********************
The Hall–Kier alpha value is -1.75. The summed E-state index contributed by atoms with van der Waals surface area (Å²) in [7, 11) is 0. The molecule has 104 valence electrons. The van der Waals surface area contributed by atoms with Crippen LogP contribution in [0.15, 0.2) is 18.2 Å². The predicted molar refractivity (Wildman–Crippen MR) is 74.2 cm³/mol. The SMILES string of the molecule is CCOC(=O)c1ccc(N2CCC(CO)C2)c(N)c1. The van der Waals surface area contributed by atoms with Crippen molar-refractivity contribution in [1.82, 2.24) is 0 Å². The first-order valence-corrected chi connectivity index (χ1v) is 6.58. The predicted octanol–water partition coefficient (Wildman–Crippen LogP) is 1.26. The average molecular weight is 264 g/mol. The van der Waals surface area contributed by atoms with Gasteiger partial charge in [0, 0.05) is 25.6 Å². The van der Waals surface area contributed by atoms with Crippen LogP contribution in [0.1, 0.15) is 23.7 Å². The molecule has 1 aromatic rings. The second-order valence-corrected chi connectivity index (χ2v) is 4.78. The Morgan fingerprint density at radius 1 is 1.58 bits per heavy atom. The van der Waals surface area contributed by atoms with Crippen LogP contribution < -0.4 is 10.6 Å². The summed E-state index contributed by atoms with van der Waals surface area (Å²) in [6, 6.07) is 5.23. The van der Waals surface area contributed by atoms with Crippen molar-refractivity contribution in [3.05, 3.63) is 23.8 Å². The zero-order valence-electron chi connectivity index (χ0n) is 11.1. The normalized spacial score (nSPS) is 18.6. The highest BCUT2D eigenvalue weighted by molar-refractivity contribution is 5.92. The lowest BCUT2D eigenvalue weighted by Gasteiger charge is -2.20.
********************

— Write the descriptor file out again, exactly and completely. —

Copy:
The Hall–Kier alpha value is -1.75. The summed E-state index contributed by atoms with van der Waals surface area (Å²) in [7, 11) is 0. The molecule has 104 valence electrons. The van der Waals surface area contributed by atoms with Crippen LogP contribution in [0.15, 0.2) is 18.2 Å². The predicted molar refractivity (Wildman–Crippen MR) is 74.2 cm³/mol. The SMILES string of the molecule is CCOC(=O)c1ccc(N2CCC(CO)C2)c(N)c1. The van der Waals surface area contributed by atoms with Crippen molar-refractivity contribution in [1.82, 2.24) is 0 Å². The first-order valence-corrected chi connectivity index (χ1v) is 6.58. The predicted octanol–water partition coefficient (Wildman–Crippen LogP) is 1.26. The average molecular weight is 264 g/mol. The van der Waals surface area contributed by atoms with Gasteiger partial charge in [0, 0.05) is 25.6 Å². The van der Waals surface area contributed by atoms with Crippen LogP contribution in [0.1, 0.15) is 23.7 Å². The molecule has 1 aromatic rings. The second-order valence-corrected chi connectivity index (χ2v) is 4.78. The Morgan fingerprint density at radius 1 is 1.58 bits per heavy atom. The van der Waals surface area contributed by atoms with Crippen LogP contribution < -0.4 is 10.6 Å². The summed E-state index contributed by atoms with van der Waals surface area (Å²) in [6, 6.07) is 5.23. The van der Waals surface area contributed by atoms with Crippen molar-refractivity contribution in [3.05, 3.63) is 23.8 Å². The zero-order valence-electron chi connectivity index (χ0n) is 11.1. The normalized spacial score (nSPS) is 18.6. The highest BCUT2D eigenvalue weighted by molar-refractivity contribution is 5.92. The lowest BCUT2D eigenvalue weighted by Gasteiger charge is -2.20.